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Compiler User Guide

Preface Overview of the Compiler Getting Started with the Compiler Compiler Features Compiler intrinsics Performance benefits of compiler intrinsics ARM assembler instruction intrinsics Generic intrinsics Compiler intrinsics for controlling IRQ and FIQ in Compiler intrinsics for inserting optimization bar Compiler intrinsics for inserting native instructi Compiler intrinsics for Digital Signal Processing Compiler support for European Telecommunications S Overflow and carry status flags for C and C++ code Texas Instruments (TI) C55x intrinsics for optimiz Compiler support for accessing registers using nam Pragmas recognized by the compiler Compiler and processor support for bit-banding Compiler type attribute, __attribute__((bitband)) --bitband compiler command-line option How the compiler handles bit-band objects placed o Compiler support for thread-local storage Compiler support for literal pools Compiler eight-byte alignment features Precompiled Header (PCH) files Automatic Precompiled Header (PCH) file processing Precompiled Header (PCH) file processing and the h Precompiled Header (PCH) file creation requirement Compilation with multiple Precompiled Header (PCH) Obsolete Precompiled Header (PCH) files Manually specifying the filename and location of a Selectively applying Precompiled Header (PCH) file Suppressing Precompiled Header (PCH) file processi Message output during Precompiled Header (PCH) pro Performance issues with Precompiled Header (PCH) f Default compiler options that are affected by opti Compiler Coding Practices Compiler Diagnostic Messages Using the Inline and Embedded Assemblers of the AR Compiler Command-line Options Language Extensions Compiler-specific Features C and C++ Implementation Details What is Semihosting? Via File Syntax Summary Table of GNU Language Extensions Standard C Implementation Definition Standard C++ Implementation Definition C and C++ Compiler Implementation Limits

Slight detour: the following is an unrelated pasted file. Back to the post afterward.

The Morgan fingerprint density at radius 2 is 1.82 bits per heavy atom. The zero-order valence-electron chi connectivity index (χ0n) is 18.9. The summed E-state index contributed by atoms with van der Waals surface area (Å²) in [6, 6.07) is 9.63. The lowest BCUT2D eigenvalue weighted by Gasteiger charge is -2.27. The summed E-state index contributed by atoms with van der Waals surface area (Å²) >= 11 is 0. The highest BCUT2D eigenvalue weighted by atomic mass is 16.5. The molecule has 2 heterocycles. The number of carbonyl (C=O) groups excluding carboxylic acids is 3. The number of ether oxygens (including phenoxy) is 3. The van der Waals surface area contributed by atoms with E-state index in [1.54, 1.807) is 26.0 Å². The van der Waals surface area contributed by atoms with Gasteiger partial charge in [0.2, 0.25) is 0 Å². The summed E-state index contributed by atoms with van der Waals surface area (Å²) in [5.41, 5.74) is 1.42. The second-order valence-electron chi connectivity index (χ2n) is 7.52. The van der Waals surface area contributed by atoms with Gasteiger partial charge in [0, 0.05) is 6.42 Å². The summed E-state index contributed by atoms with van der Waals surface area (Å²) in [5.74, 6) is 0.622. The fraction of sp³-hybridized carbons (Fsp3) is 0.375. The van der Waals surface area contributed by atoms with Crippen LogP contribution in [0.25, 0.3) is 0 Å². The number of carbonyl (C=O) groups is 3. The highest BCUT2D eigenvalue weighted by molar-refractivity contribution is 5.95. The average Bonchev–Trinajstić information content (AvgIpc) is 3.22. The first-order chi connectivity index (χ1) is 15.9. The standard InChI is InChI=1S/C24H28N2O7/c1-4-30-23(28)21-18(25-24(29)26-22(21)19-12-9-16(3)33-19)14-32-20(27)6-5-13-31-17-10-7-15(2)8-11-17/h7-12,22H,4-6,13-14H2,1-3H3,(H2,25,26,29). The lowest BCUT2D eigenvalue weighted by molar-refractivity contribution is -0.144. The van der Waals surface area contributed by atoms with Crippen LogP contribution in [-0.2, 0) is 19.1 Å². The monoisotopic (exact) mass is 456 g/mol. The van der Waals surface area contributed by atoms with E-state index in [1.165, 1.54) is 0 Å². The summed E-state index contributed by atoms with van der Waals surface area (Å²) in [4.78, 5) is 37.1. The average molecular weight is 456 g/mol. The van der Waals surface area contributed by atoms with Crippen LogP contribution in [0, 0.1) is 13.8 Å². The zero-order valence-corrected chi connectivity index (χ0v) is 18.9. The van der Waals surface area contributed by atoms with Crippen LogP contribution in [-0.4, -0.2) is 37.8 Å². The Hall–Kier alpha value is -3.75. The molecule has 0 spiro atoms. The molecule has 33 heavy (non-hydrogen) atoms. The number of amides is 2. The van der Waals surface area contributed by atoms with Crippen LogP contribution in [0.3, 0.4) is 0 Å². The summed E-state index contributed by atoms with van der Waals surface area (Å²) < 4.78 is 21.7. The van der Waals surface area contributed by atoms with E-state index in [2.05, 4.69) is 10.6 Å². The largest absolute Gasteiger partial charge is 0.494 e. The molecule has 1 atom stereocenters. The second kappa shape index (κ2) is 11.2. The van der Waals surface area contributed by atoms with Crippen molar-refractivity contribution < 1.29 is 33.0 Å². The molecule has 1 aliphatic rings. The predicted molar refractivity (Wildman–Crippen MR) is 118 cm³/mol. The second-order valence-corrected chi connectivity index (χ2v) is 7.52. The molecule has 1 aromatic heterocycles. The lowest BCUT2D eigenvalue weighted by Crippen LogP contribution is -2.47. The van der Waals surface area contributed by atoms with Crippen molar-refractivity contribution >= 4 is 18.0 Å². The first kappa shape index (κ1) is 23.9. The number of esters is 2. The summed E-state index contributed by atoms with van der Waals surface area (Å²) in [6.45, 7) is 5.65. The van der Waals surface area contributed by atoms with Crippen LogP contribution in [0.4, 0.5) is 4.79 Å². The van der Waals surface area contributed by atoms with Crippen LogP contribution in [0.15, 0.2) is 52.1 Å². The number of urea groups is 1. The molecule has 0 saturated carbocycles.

Compiler eight-byte alignment features

3.20 Compiler eight-byte alignment features

The compiler has the following eight-byte alignment features:

  • The Procedure Call Standard for the ARM Architecture (AAPCS) requires that the stack is eight-byte aligned at all external interfaces. The compiler and C libraries preserve the eight-byte alignment of the stack. In addition, the default C library memory model maintains eight-byte alignment of the heap.
  • Code is compiled in a way that requires and preserves the eight-byte alignment constraints at external interfaces.
  • If you have assembly language files, or legacy objects, or libraries in your project, it is your responsibility to check that they preserve eight-byte stack alignment, and correct them if required.
  • In RVCT v2.0 and later, and in ARM Compiler 4.1 and later, double and long long data types are eight-byte aligned for compliance with the Application Binary Interface for the ARM Architecture (AEABI). This enables efficient use of the LDRD and STRD instructions in ARMv5TE and later.
  • The default implementations of malloc(), realloc(), and calloc() maintain an eight-byte aligned heap.
  • The default implementation of alloca() returns an eight-byte aligned block of memory.
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